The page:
Not as important as it seems

These words you are reading on your screen right now are not as important as they seem.

The focusing illusion is fundamental to our thinking process. Daniel Kahneman describes it when he says “nothing in life is as important as you think it is while you are thinking about it”.

The focusing illusion is important from an evolutionary perspective. The moment something catches our attention, we are wired to consider it as being important – like the smell of smoke, movement in the grass or bright red fruits in the bush.

But in today’s world, this tendency distorts our perception of what is essential. All those extra words in that long-winded speech seem important to its speaker. In a long email that could’ve been conveyed in three sentences, every word seems important to our colleague who is composing it. This blog post could have certainly been shorter. Every creator struggles with leaving in the essential and editing out whatever isn’t.

Similarly, our environment is filled with noise, vying for our attention. The ringing desk phone has been replaced by smartphones chiming in each of our pockets. And once we look at them, we accord them more importance than they are worth.

An essentialist has trained herself to cut through the noise and pick out the essential. A seasoned journalist distinguishes herself from her peers by listening to the same conference, but writing a more compelling report about its essence.  A journal is a record where we revisit the most important moments of the day. It isn’t a coincidence that journal and journalist are derived from the same root.

Hindsight comes with the benefit of being a better judge of the essential than the present moment. Therefore, a regular journaling practice can be an effective antidote to the limitations of the focusing illusion.

Inspiration: Essentialism: The Disciplined Pursuit of Less – Greg McKeown

2 thoughts on “Not as important as it seems

  1. Hi Pom,

    Kanheman also talks about a dichotomy in our minds which he calls “the remembering self” and “the experiencing self”. The remembering self is what journals at the end of the day and the experiencing self is what experiences various events during the course of the day. This division in attention or consciousness is what results in effects such as the peak end rule, where “people judge an experience largely based on how they felt at its peak (i.e., its most intense point) and at its end, rather than based on the total sum or average of every moment of the experience” (source : Wikipedia).

    This dichotomy is largely unconscious, which means that when you sit down to journal, what you are reporting is most likely what was recorded by the remembering self. Therefore, to take the example mentioned in Kanheman’s book, if you were to journal a prolonged and painful experience such as a break up of a relationship or a colonoscopy, you would most likely report how you felt at the peak and at the end. So if everything was alright at the end, your mind would categorize the whole experience as positive. One cannot help but fall for this.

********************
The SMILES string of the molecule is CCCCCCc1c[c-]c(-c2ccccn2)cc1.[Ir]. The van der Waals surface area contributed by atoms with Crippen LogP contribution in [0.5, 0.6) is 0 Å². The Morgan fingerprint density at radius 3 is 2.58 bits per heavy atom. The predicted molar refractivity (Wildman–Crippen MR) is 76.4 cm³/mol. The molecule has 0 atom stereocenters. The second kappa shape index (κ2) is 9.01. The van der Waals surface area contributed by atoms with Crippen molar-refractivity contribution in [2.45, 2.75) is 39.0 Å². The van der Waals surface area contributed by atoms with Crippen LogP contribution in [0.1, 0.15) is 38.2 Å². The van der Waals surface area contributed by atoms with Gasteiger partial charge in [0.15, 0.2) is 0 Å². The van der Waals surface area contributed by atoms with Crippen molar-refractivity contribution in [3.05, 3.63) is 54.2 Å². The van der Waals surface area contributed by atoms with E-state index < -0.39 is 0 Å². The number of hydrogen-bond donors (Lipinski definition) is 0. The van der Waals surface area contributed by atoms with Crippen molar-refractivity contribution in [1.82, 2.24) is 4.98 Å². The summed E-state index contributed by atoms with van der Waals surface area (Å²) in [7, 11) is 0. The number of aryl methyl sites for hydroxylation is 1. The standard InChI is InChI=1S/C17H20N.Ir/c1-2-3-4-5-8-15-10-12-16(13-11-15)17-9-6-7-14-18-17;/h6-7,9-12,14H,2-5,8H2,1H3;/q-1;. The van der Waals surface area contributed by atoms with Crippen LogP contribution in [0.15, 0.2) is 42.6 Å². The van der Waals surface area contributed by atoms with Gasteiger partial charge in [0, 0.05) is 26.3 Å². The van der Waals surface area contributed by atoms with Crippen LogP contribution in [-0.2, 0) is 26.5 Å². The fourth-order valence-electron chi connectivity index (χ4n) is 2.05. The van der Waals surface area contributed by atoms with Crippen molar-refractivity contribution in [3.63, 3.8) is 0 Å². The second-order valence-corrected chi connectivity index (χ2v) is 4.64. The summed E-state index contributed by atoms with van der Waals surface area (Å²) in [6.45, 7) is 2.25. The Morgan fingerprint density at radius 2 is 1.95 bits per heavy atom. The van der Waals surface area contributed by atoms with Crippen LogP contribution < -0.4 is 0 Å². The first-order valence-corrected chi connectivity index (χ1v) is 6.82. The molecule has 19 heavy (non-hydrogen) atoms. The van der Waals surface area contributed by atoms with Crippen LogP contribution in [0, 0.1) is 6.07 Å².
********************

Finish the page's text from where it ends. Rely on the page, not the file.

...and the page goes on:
There are certain kinds of introspection which can reveal to us the actual experience apart from what we have access to through the remembering self. Meditation is one such tool. Apparently even some psychedelics have the same effect. Psychotherapy also aims to coax latent memories which are repressed for some reason. Any analysis is done post hoc is liable to be distorted.

    Liked by 1 person

    1. That’s a great point about the experiencing and the remembering self. But memory deteriorates over a continuum.

      You are right when you say “if you were to journal a prolonged and painful experience” you are likely to remember only the peak moments, distorting your analysis. But if you journaled everyday through a break-up that lasted two months, you’d have several data points of little peaks and troughs that you experienced daily to smoothen out to a workable average.

      But I suspect we’re talking about different things. Through this post, I merely state that it is easier to know if an hour-long meeting was useful a couple of hours after it has finished rather than when it is happening.

      Like

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